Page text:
Sweden set a record for wind energy in February. Why is a climate report warning it’s ‘going backwards?’
More than a quarter of Sweden’s electricity has come from wind power for two consecutive months - but a new report has warned that the country's emissions could soon rise.
Sweden generated a record 27 per cent of electricity from wind in February, narrowly beating a 26 per cent record set in January this year.
According to an analysis by energy think tank Ember - this is the highest-ever share of wind power generation in the country.
The milestone comes after years of investment in renewables - a push that is “paying off,” says Nicolas Fulghum, Energy and Climate Data Analyst at Ember.
“Higher wind generation makes Sweden’s grid more resilient against droughts, and protects consumers from high costs,” he says.
“With policy ambition high to expand wind power further, Sweden is set for further benefits to costs, security and climate.”
However, the country is also set to increase its greenhouse gas emissions, according to an annual assessment report by the Swedish Climate Policy Council.
“Instead of rapidly reducing emissions, the changes decided and announced so far will, on the contrary, according to the government’s own assessment, increase emissions in the near future,” the report states.
How has Sweden set a new record for wind power generation?
Sweden has ambitious clean energy targets and is aiming to reach 100 per cent renewable electricity production by 2040. By 2045, the country aims to have no net greenhouse emissions. These were set under the Social Democratic government, which was replaced in November by a centre-right three party alliance.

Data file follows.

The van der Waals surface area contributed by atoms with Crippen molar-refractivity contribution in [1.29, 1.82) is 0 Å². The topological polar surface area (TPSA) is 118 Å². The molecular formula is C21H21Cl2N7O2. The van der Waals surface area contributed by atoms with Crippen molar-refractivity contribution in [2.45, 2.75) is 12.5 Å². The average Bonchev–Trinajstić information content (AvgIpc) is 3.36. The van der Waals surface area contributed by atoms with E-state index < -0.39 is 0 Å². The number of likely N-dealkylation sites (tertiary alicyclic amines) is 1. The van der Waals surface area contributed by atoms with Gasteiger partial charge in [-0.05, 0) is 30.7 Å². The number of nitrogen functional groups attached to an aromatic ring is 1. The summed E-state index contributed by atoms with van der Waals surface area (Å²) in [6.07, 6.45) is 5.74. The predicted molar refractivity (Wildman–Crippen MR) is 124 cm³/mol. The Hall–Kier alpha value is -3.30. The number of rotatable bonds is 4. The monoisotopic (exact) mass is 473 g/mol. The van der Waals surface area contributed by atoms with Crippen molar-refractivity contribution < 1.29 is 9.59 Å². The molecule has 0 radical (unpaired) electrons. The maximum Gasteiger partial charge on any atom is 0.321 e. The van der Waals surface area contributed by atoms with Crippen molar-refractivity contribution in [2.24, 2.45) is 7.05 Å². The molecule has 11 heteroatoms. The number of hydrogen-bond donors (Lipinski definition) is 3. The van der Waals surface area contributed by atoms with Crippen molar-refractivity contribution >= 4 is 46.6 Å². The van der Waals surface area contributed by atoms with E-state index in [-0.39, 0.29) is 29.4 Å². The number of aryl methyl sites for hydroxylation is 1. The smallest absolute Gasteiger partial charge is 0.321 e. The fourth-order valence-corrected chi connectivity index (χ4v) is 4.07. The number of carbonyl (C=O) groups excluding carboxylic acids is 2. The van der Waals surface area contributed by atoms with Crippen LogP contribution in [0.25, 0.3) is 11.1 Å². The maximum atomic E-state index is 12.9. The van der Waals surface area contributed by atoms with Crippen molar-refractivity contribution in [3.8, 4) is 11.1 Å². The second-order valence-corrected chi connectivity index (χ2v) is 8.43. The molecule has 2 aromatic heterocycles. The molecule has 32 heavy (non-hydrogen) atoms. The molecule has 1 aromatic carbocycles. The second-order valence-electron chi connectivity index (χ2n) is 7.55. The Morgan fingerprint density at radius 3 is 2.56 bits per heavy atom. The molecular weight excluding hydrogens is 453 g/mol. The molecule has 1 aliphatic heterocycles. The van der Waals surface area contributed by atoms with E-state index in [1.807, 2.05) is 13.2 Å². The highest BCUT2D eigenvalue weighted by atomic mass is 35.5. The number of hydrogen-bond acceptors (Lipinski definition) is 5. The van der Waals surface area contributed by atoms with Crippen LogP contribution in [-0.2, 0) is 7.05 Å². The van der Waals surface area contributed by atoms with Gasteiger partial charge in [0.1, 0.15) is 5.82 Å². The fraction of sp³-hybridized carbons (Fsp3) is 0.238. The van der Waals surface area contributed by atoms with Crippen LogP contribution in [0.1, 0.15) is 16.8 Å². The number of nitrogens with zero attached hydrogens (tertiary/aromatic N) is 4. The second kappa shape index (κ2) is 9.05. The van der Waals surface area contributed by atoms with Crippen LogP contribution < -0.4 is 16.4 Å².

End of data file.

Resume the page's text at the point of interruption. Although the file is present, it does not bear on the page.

To achieve these goals, Sweden has been pouring money into clean energy. Since 2018, its wind capacity has doubled and the country now boasts nearly 5,000 turbines.
These generated around 4 terawatts of energy in February - 27 per cent of the country’s electricity demand.
In 2022, Sweden installed 2.4 GW of wind power capacity. Only Germany installed more, at around 2.5 GW. A gigawatt can power around 750,000 homes.
“With policy ambition high to expand wind power further, Sweden is set for further benefits to costs, security and climate,” Fulghum says.
“Other European countries could see the same if they follow suit.”
How do other EU countries compare to Sweden on wind power?
Global greenhouse gas emissions reached 58 billion tonnes in 2022 - a record high. But renewables have the potential to slash this worrying total.
Wind energy produces just 0.02 per cent of the CO2 emissions per unit of energy when compared to coal.
As global energy prices continue to surge - fuelled by Russia’s invasion of Ukraine - building clean energy capacity is increasingly urgent.
Wind power is a particularly good option, as it’s not threatened by drought in the way that hydropower is.
But many European countries are lagging behind.
In 2021, the EU deployed 34 GW of wind and solar capacity combined. According to Ember’s analysis, yearly additions will need to increase if climate targets are to remain within reach. The bloc will need to have a total of 76 GW by 2026 to keep global heating within 1.5 degrees Celsius.
At predicted rates of deployment, only four out of 27 EU countries (Finland, Croatia, Lithuania and Sweden) will achieve sufficiently high annual increases in wind capacity increases to meet this goal.
Why is Sweden being criticised for rising emissions?
Despite its successes in wind power generation, Sweden has a way to go on climate.
The new centre-right coalition government is not ambitious on climate, claimed Cecilia Hermansson chair of Sweden's Climate Policy Council at the launch of a new report.
“We have lost momentum and are going to be steering in the wrong direction if policies are not changed,” she warned.
“The policies which have been presented so far are not enough to reach the 2030 goal. The changes to policies which have been announced are projected to even increase greenhouse gas emissions in the short term.”
If emissions do increase, it will mark the first time in two decades that they have risen in the Scandinavian country.